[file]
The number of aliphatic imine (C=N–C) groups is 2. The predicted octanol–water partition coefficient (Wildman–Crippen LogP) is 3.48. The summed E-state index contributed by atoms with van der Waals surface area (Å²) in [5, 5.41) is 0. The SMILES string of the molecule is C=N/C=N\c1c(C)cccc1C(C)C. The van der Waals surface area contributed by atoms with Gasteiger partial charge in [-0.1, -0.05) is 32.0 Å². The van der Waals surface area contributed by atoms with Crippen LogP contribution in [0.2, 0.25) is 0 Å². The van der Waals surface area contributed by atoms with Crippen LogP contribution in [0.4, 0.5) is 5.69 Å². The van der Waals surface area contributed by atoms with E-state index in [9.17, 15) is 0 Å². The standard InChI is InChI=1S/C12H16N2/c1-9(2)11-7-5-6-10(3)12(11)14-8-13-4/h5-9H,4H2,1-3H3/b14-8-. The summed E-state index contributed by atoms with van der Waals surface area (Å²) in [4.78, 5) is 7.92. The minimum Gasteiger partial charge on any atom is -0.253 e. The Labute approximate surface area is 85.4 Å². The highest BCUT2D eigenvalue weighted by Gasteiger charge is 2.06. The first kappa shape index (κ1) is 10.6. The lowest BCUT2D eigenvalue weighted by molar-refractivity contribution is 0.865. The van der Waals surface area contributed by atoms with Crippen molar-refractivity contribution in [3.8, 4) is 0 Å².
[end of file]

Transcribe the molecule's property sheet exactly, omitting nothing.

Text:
The number of aliphatic imine (C=N–C) groups is 2. The predicted octanol–water partition coefficient (Wildman–Crippen LogP) is 3.48. The summed E-state index contributed by atoms with van der Waals surface area (Å²) in [5, 5.41) is 0. The SMILES string of the molecule is C=N/C=N\c1c(C)cccc1C(C)C. The van der Waals surface area contributed by atoms with Gasteiger partial charge in [-0.1, -0.05) is 32.0 Å². The van der Waals surface area contributed by atoms with Crippen LogP contribution in [0.2, 0.25) is 0 Å². The van der Waals surface area contributed by atoms with Crippen LogP contribution in [0.4, 0.5) is 5.69 Å². The van der Waals surface area contributed by atoms with E-state index in [9.17, 15) is 0 Å². The standard InChI is InChI=1S/C12H16N2/c1-9(2)11-7-5-6-10(3)12(11)14-8-13-4/h5-9H,4H2,1-3H3/b14-8-. The summed E-state index contributed by atoms with van der Waals surface area (Å²) in [4.78, 5) is 7.92. The minimum Gasteiger partial charge on any atom is -0.253 e. The Labute approximate surface area is 85.4 Å². The highest BCUT2D eigenvalue weighted by Gasteiger charge is 2.06. The first kappa shape index (κ1) is 10.6. The lowest BCUT2D eigenvalue weighted by molar-refractivity contribution is 0.865. The van der Waals surface area contributed by atoms with Crippen molar-refractivity contribution in [3.8, 4) is 0 Å².